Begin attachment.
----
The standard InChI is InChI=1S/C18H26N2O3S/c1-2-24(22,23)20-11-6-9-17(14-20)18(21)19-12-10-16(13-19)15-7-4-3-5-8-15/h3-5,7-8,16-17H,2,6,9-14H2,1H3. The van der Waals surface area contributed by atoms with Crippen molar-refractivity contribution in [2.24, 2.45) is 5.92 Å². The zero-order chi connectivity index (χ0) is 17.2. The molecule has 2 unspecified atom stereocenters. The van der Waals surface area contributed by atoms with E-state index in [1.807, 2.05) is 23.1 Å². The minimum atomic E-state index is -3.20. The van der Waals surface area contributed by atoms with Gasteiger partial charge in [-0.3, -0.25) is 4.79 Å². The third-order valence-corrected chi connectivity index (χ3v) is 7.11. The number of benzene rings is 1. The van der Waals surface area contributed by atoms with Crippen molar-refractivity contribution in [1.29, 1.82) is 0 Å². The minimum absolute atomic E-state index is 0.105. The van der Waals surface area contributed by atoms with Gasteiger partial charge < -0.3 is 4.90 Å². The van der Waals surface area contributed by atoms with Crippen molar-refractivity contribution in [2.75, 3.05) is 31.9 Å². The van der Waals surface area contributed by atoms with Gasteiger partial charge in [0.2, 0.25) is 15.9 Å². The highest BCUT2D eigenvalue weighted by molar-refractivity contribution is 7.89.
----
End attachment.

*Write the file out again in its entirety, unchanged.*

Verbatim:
The standard InChI is InChI=1S/C18H26N2O3S/c1-2-24(22,23)20-11-6-9-17(14-20)18(21)19-12-10-16(13-19)15-7-4-3-5-8-15/h3-5,7-8,16-17H,2,6,9-14H2,1H3. The van der Waals surface area contributed by atoms with Crippen molar-refractivity contribution in [2.24, 2.45) is 5.92 Å². The zero-order chi connectivity index (χ0) is 17.2. The molecule has 2 unspecified atom stereocenters. The van der Waals surface area contributed by atoms with E-state index in [1.807, 2.05) is 23.1 Å². The minimum atomic E-state index is -3.20. The van der Waals surface area contributed by atoms with Gasteiger partial charge in [-0.3, -0.25) is 4.79 Å². The third-order valence-corrected chi connectivity index (χ3v) is 7.11. The number of benzene rings is 1. The van der Waals surface area contributed by atoms with Crippen molar-refractivity contribution in [1.29, 1.82) is 0 Å². The minimum absolute atomic E-state index is 0.105. The van der Waals surface area contributed by atoms with Gasteiger partial charge < -0.3 is 4.90 Å². The van der Waals surface area contributed by atoms with Crippen molar-refractivity contribution in [2.75, 3.05) is 31.9 Å². The van der Waals surface area contributed by atoms with Gasteiger partial charge in [0.2, 0.25) is 15.9 Å². The highest BCUT2D eigenvalue weighted by molar-refractivity contribution is 7.89.